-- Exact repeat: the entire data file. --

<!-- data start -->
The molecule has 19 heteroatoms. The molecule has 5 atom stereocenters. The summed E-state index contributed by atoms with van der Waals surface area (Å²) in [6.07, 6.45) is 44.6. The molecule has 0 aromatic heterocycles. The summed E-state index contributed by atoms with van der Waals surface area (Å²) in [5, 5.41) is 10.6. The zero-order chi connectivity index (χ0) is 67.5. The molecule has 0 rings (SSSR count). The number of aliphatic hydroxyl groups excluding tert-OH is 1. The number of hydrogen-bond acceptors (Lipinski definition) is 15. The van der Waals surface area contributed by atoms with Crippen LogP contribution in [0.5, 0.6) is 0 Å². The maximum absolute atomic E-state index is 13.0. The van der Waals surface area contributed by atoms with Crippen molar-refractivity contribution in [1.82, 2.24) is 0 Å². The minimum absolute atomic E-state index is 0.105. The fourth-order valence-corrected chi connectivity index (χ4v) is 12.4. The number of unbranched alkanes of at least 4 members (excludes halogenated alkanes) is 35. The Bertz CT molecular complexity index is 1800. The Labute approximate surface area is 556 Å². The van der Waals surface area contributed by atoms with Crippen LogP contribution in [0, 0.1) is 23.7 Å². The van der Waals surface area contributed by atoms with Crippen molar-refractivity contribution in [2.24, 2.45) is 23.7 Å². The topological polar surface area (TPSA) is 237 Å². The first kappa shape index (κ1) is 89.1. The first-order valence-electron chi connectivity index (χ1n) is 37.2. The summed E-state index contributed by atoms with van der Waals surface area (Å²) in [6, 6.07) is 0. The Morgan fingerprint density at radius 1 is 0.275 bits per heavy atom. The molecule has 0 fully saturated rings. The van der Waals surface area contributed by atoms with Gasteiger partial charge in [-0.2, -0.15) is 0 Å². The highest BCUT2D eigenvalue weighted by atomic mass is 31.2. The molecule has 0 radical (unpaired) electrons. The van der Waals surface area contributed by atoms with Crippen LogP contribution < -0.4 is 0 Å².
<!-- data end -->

The molecule has 19 heteroatoms. The molecule has 5 atom stereocenters. The summed E-state index contributed by atoms with van der Waals surface area (Å²) in [6.07, 6.45) is 44.6. The molecule has 0 aromatic heterocycles. The summed E-state index contributed by atoms with van der Waals surface area (Å²) in [5, 5.41) is 10.6. The zero-order chi connectivity index (χ0) is 67.5. The molecule has 0 rings (SSSR count). The number of aliphatic hydroxyl groups excluding tert-OH is 1. The number of hydrogen-bond acceptors (Lipinski definition) is 15. The van der Waals surface area contributed by atoms with Crippen LogP contribution in [0.5, 0.6) is 0 Å². The maximum absolute atomic E-state index is 13.0. The van der Waals surface area contributed by atoms with Crippen molar-refractivity contribution in [1.82, 2.24) is 0 Å². The minimum absolute atomic E-state index is 0.105. The fourth-order valence-corrected chi connectivity index (χ4v) is 12.4. The number of unbranched alkanes of at least 4 members (excludes halogenated alkanes) is 35. The Bertz CT molecular complexity index is 1800. The Labute approximate surface area is 556 Å². The van der Waals surface area contributed by atoms with Crippen LogP contribution in [0, 0.1) is 23.7 Å². The van der Waals surface area contributed by atoms with Crippen molar-refractivity contribution in [2.24, 2.45) is 23.7 Å². The topological polar surface area (TPSA) is 237 Å². The first kappa shape index (κ1) is 89.1. The first-order valence-electron chi connectivity index (χ1n) is 37.2. The summed E-state index contributed by atoms with van der Waals surface area (Å²) in [6, 6.07) is 0. The Morgan fingerprint density at radius 1 is 0.275 bits per heavy atom. The molecule has 0 fully saturated rings. The van der Waals surface area contributed by atoms with Gasteiger partial charge in [-0.2, -0.15) is 0 Å². The highest BCUT2D eigenvalue weighted by atomic mass is 31.2. The molecule has 0 radical (unpaired) electrons. The van der Waals surface area contributed by atoms with Crippen LogP contribution < -0.4 is 0 Å².